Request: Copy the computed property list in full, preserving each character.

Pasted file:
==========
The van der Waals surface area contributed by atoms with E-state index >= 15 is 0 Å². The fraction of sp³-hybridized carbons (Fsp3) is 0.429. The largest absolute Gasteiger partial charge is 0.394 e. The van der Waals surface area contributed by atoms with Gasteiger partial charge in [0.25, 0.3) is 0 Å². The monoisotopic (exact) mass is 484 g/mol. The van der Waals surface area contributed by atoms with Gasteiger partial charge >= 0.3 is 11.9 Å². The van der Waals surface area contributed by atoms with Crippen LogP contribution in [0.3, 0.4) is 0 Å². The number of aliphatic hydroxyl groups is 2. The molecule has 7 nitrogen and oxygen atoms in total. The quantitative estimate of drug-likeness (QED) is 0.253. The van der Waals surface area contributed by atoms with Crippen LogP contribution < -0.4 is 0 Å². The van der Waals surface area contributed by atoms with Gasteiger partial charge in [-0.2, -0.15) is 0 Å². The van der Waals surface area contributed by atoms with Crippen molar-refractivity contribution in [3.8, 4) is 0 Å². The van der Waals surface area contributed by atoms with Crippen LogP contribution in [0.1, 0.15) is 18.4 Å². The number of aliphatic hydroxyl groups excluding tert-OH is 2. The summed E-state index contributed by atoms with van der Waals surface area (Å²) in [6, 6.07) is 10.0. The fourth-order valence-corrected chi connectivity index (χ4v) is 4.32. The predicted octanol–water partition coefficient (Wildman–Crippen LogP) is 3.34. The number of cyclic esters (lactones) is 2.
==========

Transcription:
The van der Waals surface area contributed by atoms with E-state index >= 15 is 0 Å². The fraction of sp³-hybridized carbons (Fsp3) is 0.429. The largest absolute Gasteiger partial charge is 0.394 e. The van der Waals surface area contributed by atoms with Gasteiger partial charge in [0.25, 0.3) is 0 Å². The monoisotopic (exact) mass is 484 g/mol. The van der Waals surface area contributed by atoms with Gasteiger partial charge >= 0.3 is 11.9 Å². The van der Waals surface area contributed by atoms with Crippen LogP contribution in [0.3, 0.4) is 0 Å². The number of aliphatic hydroxyl groups is 2. The molecule has 7 nitrogen and oxygen atoms in total. The quantitative estimate of drug-likeness (QED) is 0.253. The van der Waals surface area contributed by atoms with Crippen LogP contribution < -0.4 is 0 Å². The van der Waals surface area contributed by atoms with Gasteiger partial charge in [-0.2, -0.15) is 0 Å². The van der Waals surface area contributed by atoms with Crippen molar-refractivity contribution in [3.8, 4) is 0 Å². The van der Waals surface area contributed by atoms with Crippen LogP contribution in [0.1, 0.15) is 18.4 Å². The number of aliphatic hydroxyl groups excluding tert-OH is 2. The summed E-state index contributed by atoms with van der Waals surface area (Å²) in [6, 6.07) is 10.0. The fourth-order valence-corrected chi connectivity index (χ4v) is 4.32. The predicted octanol–water partition coefficient (Wildman–Crippen LogP) is 3.34. The number of cyclic esters (lactones) is 2.